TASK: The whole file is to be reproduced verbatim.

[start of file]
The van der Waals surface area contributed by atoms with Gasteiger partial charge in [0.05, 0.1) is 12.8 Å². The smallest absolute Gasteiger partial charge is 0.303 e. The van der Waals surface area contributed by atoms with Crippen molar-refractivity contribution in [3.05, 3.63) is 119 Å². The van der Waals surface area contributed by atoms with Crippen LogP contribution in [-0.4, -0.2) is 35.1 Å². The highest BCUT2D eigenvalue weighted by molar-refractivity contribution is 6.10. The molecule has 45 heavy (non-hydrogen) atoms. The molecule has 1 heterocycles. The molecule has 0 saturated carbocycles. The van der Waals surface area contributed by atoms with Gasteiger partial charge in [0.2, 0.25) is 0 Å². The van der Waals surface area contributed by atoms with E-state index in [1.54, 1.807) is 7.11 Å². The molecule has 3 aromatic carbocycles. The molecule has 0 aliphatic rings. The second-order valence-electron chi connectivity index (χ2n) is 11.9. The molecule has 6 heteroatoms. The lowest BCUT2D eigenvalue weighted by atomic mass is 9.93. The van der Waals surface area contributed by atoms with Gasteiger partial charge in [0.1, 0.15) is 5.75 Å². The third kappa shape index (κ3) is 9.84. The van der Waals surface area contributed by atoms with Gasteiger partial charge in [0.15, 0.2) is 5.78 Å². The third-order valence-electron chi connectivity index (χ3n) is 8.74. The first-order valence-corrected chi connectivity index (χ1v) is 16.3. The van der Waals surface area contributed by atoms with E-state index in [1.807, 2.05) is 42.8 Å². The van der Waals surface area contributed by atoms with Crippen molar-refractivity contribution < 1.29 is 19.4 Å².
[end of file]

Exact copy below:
The van der Waals surface area contributed by atoms with Gasteiger partial charge in [0.05, 0.1) is 12.8 Å². The smallest absolute Gasteiger partial charge is 0.303 e. The van der Waals surface area contributed by atoms with Crippen molar-refractivity contribution in [3.05, 3.63) is 119 Å². The van der Waals surface area contributed by atoms with Crippen LogP contribution in [-0.4, -0.2) is 35.1 Å². The highest BCUT2D eigenvalue weighted by molar-refractivity contribution is 6.10. The molecule has 45 heavy (non-hydrogen) atoms. The molecule has 1 heterocycles. The molecule has 0 saturated carbocycles. The van der Waals surface area contributed by atoms with Gasteiger partial charge in [0.2, 0.25) is 0 Å². The van der Waals surface area contributed by atoms with E-state index in [1.54, 1.807) is 7.11 Å². The molecule has 3 aromatic carbocycles. The molecule has 0 aliphatic rings. The second-order valence-electron chi connectivity index (χ2n) is 11.9. The molecule has 6 heteroatoms. The lowest BCUT2D eigenvalue weighted by atomic mass is 9.93. The van der Waals surface area contributed by atoms with Gasteiger partial charge in [0.1, 0.15) is 5.75 Å². The third kappa shape index (κ3) is 9.84. The van der Waals surface area contributed by atoms with Gasteiger partial charge in [0.15, 0.2) is 5.78 Å². The third-order valence-electron chi connectivity index (χ3n) is 8.74. The first-order valence-corrected chi connectivity index (χ1v) is 16.3. The van der Waals surface area contributed by atoms with E-state index in [1.807, 2.05) is 42.8 Å². The van der Waals surface area contributed by atoms with Crippen molar-refractivity contribution < 1.29 is 19.4 Å².